Bringing science and development together through news and analysis

  • Bird flu update: 24 July 2006

Shares

Below is a roundup of the key developments on the spread of the bird flu virus (H5N1) and the threat it poses to human health. Each title is a link to the full article.

Click here to see the latest World Health Organization (WHO) figures of confirmed human cases.

-----------------------------------------------
Monday 24 July 2006
-----------------------------------------------

More suspected bird-flu cases emerge in Thailand
Three more people with suspected bird-flu have been reported in Phichit, Thailand: two men aged 59 and 86 and a seven-year-old boy (Source: Xinhua).

-----------------------------------------------
Sunday 23 July 2006
-----------------------------------------------

Human bird flu cases suspected in northern Thailand
A 67-year-old hunter and his 35-year-old son-in-law have been admitted to hospital in Uttaradit, Thailand, with suspected bird flu; they were from one of the seven Thai provinces declared a "red zone" by officials (Source: Xinhua).

Bulgarian bird flu likely not highly virulent type
Bird flu reported in Bulgaria is most probably not from the highly virulent H5 or H7 strain, veterinarian officials said (Source: Reuters).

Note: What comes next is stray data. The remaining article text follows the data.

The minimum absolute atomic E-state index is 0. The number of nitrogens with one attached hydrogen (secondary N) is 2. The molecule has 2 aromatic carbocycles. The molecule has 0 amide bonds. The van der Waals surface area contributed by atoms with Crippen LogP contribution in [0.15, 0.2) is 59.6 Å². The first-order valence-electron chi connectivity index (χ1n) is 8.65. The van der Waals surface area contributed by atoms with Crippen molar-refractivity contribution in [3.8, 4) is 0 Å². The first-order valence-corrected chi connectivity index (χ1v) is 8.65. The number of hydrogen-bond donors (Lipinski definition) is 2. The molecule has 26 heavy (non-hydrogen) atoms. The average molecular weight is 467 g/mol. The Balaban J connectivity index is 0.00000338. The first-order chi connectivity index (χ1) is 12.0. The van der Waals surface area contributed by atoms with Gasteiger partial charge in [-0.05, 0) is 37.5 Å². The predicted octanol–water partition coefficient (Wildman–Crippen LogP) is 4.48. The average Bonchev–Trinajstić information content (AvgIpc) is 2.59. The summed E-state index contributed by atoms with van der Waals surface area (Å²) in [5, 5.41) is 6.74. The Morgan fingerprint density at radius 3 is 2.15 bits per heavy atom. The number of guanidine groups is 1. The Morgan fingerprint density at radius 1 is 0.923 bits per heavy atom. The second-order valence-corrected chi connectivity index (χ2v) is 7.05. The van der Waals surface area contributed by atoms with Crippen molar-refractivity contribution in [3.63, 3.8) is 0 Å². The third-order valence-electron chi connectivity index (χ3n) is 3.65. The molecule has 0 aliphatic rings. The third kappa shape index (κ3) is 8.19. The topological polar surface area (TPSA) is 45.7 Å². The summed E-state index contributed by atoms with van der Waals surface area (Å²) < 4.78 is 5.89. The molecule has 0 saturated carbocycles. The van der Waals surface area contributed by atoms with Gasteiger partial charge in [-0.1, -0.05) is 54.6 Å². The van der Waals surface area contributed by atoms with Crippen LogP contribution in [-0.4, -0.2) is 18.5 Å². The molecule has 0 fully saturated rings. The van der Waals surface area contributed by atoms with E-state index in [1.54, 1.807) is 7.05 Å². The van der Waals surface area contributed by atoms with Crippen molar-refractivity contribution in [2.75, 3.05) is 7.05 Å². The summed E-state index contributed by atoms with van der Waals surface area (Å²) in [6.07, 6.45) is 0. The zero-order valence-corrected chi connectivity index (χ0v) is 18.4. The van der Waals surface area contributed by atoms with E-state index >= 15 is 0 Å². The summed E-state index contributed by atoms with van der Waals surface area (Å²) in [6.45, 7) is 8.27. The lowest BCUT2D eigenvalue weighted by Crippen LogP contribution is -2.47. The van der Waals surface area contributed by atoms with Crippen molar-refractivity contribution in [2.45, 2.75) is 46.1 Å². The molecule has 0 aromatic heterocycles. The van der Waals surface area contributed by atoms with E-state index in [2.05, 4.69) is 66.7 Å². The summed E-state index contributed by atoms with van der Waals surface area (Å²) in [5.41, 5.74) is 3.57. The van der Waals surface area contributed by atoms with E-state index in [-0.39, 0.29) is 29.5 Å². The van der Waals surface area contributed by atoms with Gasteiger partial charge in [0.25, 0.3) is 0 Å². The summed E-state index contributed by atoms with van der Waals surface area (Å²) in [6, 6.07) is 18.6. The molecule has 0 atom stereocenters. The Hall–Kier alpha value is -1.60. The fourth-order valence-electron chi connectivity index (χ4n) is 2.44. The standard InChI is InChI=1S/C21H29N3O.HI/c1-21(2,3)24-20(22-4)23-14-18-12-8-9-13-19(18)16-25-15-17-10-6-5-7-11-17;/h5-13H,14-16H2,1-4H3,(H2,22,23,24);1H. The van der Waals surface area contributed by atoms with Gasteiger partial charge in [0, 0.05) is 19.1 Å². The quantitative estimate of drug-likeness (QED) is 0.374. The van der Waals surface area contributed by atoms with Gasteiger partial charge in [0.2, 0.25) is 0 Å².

-----------------------------------------------
Saturday 22 July 2006
-----------------------------------------------

New bird flu outbreak reported in Xinjiang
A new bird flu outbreak has killed 3,045 chickens in northwest China's Xinjiang Uygur Autonomous Region, said the Ministry of Agriculture; another 356,976 chickens have been culled (Source: Xinhua).

-----------------------------------------------
Friday 21 July 2006
-----------------------------------------------

Indonesia vows to compensate farmers for bird flu culls
Indonesia's vice president called on local authorities to follow poultry culling orders in areas infected with bird flu and vowed to compensate farmers (Source: Associated Press).

WHO urges quick action on emerging infectious diseases
Infectious disease specialists met to work on the WHO Asia Pacific strategy on emerging diseases, proposing to take specific steps to ensure a faster and more comprehensive response to avian influenza, including building capacity for detection (Source: Xinhua).

-----------------------------------------------
Thursday 20 July 2006
-----------------------------------------------

Bulgaria finds avian flu in domestic birds
Bulgaria says it has detected bird flu in three farms in the south of the country near the Turkish border and suspected it was H5N1; testing is underway (Source: Reuters).

Indonesia bird flu deaths hit 42 says WHO
Indonesia has recorded its 42nd human bird flu death, says the WHO: a 44-year-old man who died last week had the H5N1 virus (Source: BBC Online).

Suphan Buri province in Thailand given 'emergency' status
An unusual rise in suspected H5N1 poultry deaths has led the Suphan Buri provincial livestock office to declare it at risk of becoming a centre for an epidemic, calling it an "emergency disaster area" (Source: The Nation).

Vietnam set to open more flu monitoring centres
Vietnam is set to open five more centres to monitor the development of influenza in the country, taking the number of monitoring centres in Vietnam to 15 (Source: Thanhnien News).

-----------------------------------------------